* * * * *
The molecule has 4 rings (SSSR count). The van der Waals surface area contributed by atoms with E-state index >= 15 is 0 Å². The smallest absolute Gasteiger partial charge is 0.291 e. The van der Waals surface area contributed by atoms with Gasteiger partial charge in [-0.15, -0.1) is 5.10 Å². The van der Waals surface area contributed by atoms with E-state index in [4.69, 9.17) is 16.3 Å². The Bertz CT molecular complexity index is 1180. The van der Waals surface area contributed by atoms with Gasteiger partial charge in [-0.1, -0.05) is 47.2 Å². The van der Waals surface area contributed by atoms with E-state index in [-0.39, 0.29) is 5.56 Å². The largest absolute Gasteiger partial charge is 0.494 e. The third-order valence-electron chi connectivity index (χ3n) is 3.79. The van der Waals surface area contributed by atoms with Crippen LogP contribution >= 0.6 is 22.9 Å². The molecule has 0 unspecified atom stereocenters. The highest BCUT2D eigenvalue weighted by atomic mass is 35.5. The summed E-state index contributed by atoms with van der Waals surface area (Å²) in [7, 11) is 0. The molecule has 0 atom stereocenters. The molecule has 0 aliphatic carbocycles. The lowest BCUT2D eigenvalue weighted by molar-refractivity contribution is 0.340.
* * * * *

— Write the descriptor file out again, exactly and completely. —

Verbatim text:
The molecule has 4 rings (SSSR count). The van der Waals surface area contributed by atoms with E-state index >= 15 is 0 Å². The smallest absolute Gasteiger partial charge is 0.291 e. The van der Waals surface area contributed by atoms with Gasteiger partial charge in [-0.15, -0.1) is 5.10 Å². The van der Waals surface area contributed by atoms with E-state index in [4.69, 9.17) is 16.3 Å². The Bertz CT molecular complexity index is 1180. The van der Waals surface area contributed by atoms with Gasteiger partial charge in [-0.1, -0.05) is 47.2 Å². The van der Waals surface area contributed by atoms with E-state index in [-0.39, 0.29) is 5.56 Å². The largest absolute Gasteiger partial charge is 0.494 e. The third-order valence-electron chi connectivity index (χ3n) is 3.79. The van der Waals surface area contributed by atoms with Crippen LogP contribution >= 0.6 is 22.9 Å². The molecule has 0 unspecified atom stereocenters. The highest BCUT2D eigenvalue weighted by atomic mass is 35.5. The summed E-state index contributed by atoms with van der Waals surface area (Å²) in [7, 11) is 0. The molecule has 0 atom stereocenters. The molecule has 0 aliphatic carbocycles. The lowest BCUT2D eigenvalue weighted by molar-refractivity contribution is 0.340.